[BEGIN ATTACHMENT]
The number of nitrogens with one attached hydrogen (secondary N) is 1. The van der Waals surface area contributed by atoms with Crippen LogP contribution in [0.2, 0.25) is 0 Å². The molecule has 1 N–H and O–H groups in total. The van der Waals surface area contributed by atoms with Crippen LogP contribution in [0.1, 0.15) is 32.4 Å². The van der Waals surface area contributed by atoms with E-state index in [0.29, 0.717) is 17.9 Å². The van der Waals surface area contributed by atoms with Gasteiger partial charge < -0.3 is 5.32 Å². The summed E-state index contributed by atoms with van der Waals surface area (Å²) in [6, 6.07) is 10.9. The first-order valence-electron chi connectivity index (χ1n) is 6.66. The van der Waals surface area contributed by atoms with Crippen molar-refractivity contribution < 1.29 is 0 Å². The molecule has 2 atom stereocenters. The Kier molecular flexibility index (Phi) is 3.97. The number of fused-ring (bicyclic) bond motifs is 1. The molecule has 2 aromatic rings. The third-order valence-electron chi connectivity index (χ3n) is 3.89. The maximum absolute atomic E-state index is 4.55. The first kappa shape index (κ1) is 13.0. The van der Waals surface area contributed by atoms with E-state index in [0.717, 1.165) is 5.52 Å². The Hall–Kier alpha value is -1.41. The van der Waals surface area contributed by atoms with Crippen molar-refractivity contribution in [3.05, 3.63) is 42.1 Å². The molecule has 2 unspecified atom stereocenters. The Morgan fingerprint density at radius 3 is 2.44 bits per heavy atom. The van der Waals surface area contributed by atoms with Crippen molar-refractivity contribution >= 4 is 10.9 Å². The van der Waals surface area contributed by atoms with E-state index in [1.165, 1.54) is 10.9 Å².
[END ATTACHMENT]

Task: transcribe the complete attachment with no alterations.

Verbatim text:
The number of nitrogens with one attached hydrogen (secondary N) is 1. The van der Waals surface area contributed by atoms with Crippen LogP contribution in [0.2, 0.25) is 0 Å². The molecule has 1 N–H and O–H groups in total. The van der Waals surface area contributed by atoms with Crippen LogP contribution in [0.1, 0.15) is 32.4 Å². The van der Waals surface area contributed by atoms with E-state index in [0.29, 0.717) is 17.9 Å². The van der Waals surface area contributed by atoms with Gasteiger partial charge < -0.3 is 5.32 Å². The summed E-state index contributed by atoms with van der Waals surface area (Å²) in [6, 6.07) is 10.9. The first-order valence-electron chi connectivity index (χ1n) is 6.66. The van der Waals surface area contributed by atoms with Crippen molar-refractivity contribution < 1.29 is 0 Å². The molecule has 2 atom stereocenters. The Kier molecular flexibility index (Phi) is 3.97. The number of fused-ring (bicyclic) bond motifs is 1. The molecule has 2 aromatic rings. The third-order valence-electron chi connectivity index (χ3n) is 3.89. The maximum absolute atomic E-state index is 4.55. The first kappa shape index (κ1) is 13.0. The van der Waals surface area contributed by atoms with E-state index in [0.717, 1.165) is 5.52 Å². The Hall–Kier alpha value is -1.41. The van der Waals surface area contributed by atoms with Crippen molar-refractivity contribution in [3.05, 3.63) is 42.1 Å². The molecule has 2 unspecified atom stereocenters. The Morgan fingerprint density at radius 3 is 2.44 bits per heavy atom. The van der Waals surface area contributed by atoms with Crippen molar-refractivity contribution >= 4 is 10.9 Å². The van der Waals surface area contributed by atoms with E-state index in [1.165, 1.54) is 10.9 Å².